Canberra Day: Some Les Murray Words

It is Canberra Day today and a public holiday for Canberrans. And each autumn there is a balloon festival. The following is a sunrise photograph from Commonwealth Avenue Bridge looking towards the National Gallery and the Parliamentary lawns as the balloons start to lift in the early morning air.

Canberra Balloon Festival Autumn 2022

In a letter when feeling down and living in Canberra at the time (1962-65), Les Murray had these words to say about the Capital …

I’ve had a bad attack of the old tedium vitae lately. Can’t say why then one never can. It’ll pass. I need a tonic. Like escape from Canberra, which would, without the least fragment of a doubt, be the deadest, dullest, most worthless, ephemeral, baseless, pretentious, pathetic, artificial, over-planned shithouse of a town I’ve ever laid eyes on. I’d set it alight, some days, but I’m sure they’d merely put the fire out with dull, unimaginative efficiency and go on as before. Sod the place.

From an unpublished letter, LM to Greg O’Hara 7August 1963 … taken from ‘Les Murray: A Life In Progress‘ by Peter F. Alexander.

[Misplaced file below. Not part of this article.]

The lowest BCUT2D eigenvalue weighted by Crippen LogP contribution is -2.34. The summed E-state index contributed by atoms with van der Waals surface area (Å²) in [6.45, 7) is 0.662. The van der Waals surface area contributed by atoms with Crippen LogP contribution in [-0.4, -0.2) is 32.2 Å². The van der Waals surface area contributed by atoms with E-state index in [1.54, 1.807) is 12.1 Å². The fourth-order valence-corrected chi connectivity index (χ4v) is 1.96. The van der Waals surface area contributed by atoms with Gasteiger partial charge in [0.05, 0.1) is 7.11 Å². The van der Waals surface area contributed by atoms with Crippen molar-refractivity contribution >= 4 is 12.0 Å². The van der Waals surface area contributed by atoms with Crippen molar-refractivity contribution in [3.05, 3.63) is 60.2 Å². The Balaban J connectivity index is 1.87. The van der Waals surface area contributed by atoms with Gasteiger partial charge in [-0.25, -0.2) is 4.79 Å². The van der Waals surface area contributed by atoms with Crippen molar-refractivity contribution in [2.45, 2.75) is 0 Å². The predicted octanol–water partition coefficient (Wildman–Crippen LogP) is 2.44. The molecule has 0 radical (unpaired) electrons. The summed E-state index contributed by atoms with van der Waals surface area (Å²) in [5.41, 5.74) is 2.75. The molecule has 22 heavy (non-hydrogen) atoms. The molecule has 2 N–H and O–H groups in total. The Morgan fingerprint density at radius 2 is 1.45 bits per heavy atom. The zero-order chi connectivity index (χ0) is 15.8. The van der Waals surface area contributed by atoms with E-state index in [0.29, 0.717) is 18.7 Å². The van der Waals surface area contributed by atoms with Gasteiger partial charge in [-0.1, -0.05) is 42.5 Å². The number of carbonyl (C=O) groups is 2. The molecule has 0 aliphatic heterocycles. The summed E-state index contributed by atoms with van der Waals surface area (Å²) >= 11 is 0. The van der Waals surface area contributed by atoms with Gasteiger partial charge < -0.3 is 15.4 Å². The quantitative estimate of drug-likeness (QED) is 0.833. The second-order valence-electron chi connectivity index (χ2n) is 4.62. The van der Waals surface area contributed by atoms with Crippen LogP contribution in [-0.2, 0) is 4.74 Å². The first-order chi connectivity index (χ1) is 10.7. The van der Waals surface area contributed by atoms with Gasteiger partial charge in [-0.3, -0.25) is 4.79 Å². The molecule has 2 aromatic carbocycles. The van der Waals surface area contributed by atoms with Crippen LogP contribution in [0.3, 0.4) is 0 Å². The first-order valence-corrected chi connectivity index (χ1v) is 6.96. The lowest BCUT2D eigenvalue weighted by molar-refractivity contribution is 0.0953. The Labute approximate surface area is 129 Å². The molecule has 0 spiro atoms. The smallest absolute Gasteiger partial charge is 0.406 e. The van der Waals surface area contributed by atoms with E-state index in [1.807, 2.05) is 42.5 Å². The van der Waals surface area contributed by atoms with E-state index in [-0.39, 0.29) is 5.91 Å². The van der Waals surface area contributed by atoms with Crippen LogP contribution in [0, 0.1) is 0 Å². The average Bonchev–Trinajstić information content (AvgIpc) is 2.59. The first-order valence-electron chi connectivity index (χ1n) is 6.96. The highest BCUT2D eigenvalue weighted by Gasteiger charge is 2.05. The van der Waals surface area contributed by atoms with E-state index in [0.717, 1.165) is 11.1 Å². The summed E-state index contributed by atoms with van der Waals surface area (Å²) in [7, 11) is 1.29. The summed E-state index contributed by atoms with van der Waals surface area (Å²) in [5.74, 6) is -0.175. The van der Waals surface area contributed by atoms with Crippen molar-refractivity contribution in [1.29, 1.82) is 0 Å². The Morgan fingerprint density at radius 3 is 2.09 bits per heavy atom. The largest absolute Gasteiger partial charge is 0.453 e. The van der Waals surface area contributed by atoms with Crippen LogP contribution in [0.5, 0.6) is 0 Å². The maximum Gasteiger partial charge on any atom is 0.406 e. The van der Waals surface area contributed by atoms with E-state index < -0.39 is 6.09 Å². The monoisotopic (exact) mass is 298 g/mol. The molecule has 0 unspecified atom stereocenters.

Canberra has grown into a truly magnificent vibrant city, far removed from that rampant LM rage that caused such toxic words to flow fifty years ago!

LM also wrote some short Canberra pieces (Rhymes for a Small Capital) … a couple of examples …

As I walked in Garema Place
I met a man with shining face
Who cried I am not in The Know!
Praise God from whom all blessings flow.
But Canberra's neither cold nor soulless
(except to those unsold, or coal-less)
she has her delights - I won't distort 'em -
wide embassies of Spring and Autumn

I’m glad to hear LM mentioned some positives! … Spring and Autumn are magic times of the year in Canberra, the Floriade Festival in Spring and the Autumn Balloon week make use of the excellent weather in these seasons.

Les Murray on Wikipedia

– he was arguably an Australian Defacto Poet Laureate.

Canberra as defined by Wikipedia

Stubbing Wharfe – Ted Hughes – Analysis

Stubbing Wharfe
Between the canal and the river 
We sat in the gummy dark bar. 
Winter night rain. The black humped bridge and its cobbles 
Sweating black, under lamps of drizzling yellow. 
And the hillsides going straight up, the high woods, 
Massed with tangled wintry wet, and the moorland 
Almost closing above us. The shut-in 
Sodden dreariness of the whole valley, 
The hopeless old stone trap of it. Where shall we live? 
That was the question, in the yellow-lit tap-room 
Which was cold and empty. You having leapt 
Like a thrown dice, flinging off 
The sparkle of America, pioneer 
In the wrong direction, sat weeping, 
Homesick, exhausted, disappointed, pregnant.